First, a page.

Picture the head of a pin. Now divide the head of that pin into a few million pieces. One of those tiny pieces is about the size of a marine microbe. From ice sheets in Antarctica to the depths of the Pacific Ocean, these tiny creatures are both pervasive and essential members of the marine ecological system. Microbes make up over 90 percent of the ocean’s biomass. They form the base of the marine food web, recycle nutrients, and produce oxygen. They even helped create the ozone layer. All other life forms on Earth could not exist without microbes. Yet even though microbes play such an important role on Earth, we know very little about them – their size makes them difficult to study.
Fortunately, researchers at the Center for Microbial Oceanography: Research and Education (C-MORE) are exploring how microbes influence the structure and function of the global ocean. C-MORE was established in 2006 as a National Science Foundation Science and Technology Center. Based at the University of Hawaii at Manoa (UH Manoa), C-MORE also includes five other institutions on the U.S. mainland that are leaders in the field of microbial oceanography.
Education and Outreach
Education and Outreach program, which is run by UH Manoa faculty member Dr. Barbara Bruno, has three main goals: increase scientific literacy in microbial oceanography, provide state-of-the-art training to the next generation of microbial oceanographers, and increase the number of under-represented minorities pursuing careers in the geosciences, and related science, technology, engineering, and mathematics (STEM) disciplines.In addition to broadening our understanding of marine microorganisms, C-MORE is working to entice and educate the next generation of ocean and earth scientists. C-MORE’s
According to Bruno, education isn’t secondary to research at C-MORE. “Education and diversity are big components of the center,” she said.
C-MORE’s outreach program strives to get everyone interested in ocean and earth sciences, but specifically focuses on Native Hawaiians and Pacific Islanders – groups that are currently underrepresented in the Hawaiian geoscience community. Only 13 out of 344 undergraduate majors in the School of Oceanography and Earth Sciences and Technology (SOEST) at UH Manoa during the 2007-2008 year are Native Hawaiians or Pacific Islanders. “As the only Science and Technology Center based in Hawaii, we are in a unique position to broaden participation among Native Hawaiians and Pacific Islanders,” said Bruno.
As the C-MORE education coordinator, Bruno has spent the last couple of years tackling the challenges involved with recruiting and retaining Native Hawaiian and Pacific Islander students to the geosciences. From pre-college curriculum enhancements to undergraduate programs, Bruno and her team are using strategies that are considered as the best practices to attract and retain members of this community.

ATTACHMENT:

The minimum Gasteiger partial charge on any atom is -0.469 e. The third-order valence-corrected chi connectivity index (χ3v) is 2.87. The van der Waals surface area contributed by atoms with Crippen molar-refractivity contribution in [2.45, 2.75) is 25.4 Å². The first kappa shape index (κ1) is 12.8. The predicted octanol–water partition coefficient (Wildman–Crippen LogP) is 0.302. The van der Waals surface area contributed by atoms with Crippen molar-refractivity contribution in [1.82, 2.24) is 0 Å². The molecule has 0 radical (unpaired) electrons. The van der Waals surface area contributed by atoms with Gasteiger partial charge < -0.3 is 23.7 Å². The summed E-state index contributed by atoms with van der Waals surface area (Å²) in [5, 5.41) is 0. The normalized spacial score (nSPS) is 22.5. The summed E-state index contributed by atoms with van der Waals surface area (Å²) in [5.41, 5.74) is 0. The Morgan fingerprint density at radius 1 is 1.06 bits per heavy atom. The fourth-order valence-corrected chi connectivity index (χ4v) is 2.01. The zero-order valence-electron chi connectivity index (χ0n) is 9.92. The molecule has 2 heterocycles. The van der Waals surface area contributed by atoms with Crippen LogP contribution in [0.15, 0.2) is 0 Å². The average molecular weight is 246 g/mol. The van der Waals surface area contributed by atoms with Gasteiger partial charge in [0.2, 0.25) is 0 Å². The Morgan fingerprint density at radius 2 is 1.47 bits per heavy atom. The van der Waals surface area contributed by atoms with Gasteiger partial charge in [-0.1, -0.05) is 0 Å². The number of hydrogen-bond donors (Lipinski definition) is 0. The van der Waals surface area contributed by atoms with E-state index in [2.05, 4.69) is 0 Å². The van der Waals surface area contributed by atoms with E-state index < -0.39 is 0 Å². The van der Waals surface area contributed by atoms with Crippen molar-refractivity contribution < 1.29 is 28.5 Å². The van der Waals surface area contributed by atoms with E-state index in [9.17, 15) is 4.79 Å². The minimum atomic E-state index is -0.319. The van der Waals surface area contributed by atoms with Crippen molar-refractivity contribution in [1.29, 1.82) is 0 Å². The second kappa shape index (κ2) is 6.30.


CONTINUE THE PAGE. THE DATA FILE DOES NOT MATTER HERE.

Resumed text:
In August 2008, C-MORE launched the C-MORE Scholars Program to give undergraduate students opportunities to have paid, hands-on research experiences. A key ingredient in this program is community.
‘For the program to work, even though the internships are individual in the sense that students are mentored by one faculty memberÛ_ we try to create a sense of community,” Bruno said.
Bruno and C-MORE Scholars program manager Dr. Barbara Gibson work to provide a supportive community for the first cohort of C-MORE scholars. In addition to having faculty mentors, C-MORE scholars support each other. Gibson organizes events for the C-MORE scholars that help them form social and professional networks and there is a lounge where the scholars can meet, study, and network. These initiatives help create a community for the students where the students feel comfortable interacting with each other and sharing their common interest in science. “It is a way of validating the science part of their lives,” said Bruno.
Additionally, Bruno and Gibson find it valuable to get families and community members involved with education, and try to communicate the science in locally and culturally relevant contexts. “Typically, Native Hawaiians are heavily influenced by family in terms of career options or degrees,” said Gibson.
The C-MORE Scholars program gives students the experiences they will need to succeed as scientists. “It’s not just about them learning science methods, it’s about them learning life skills as well,” Gibson said.
As such, a part of this training is helping students develop the people skills necessary to work in a diverse environment. The ten students making up the first group come from diverse backgrounds – there are two Native Hawaiians, a Pacific Islander, an African American, a Hispanic, two Native Americans, two Asians, and a Caucasian.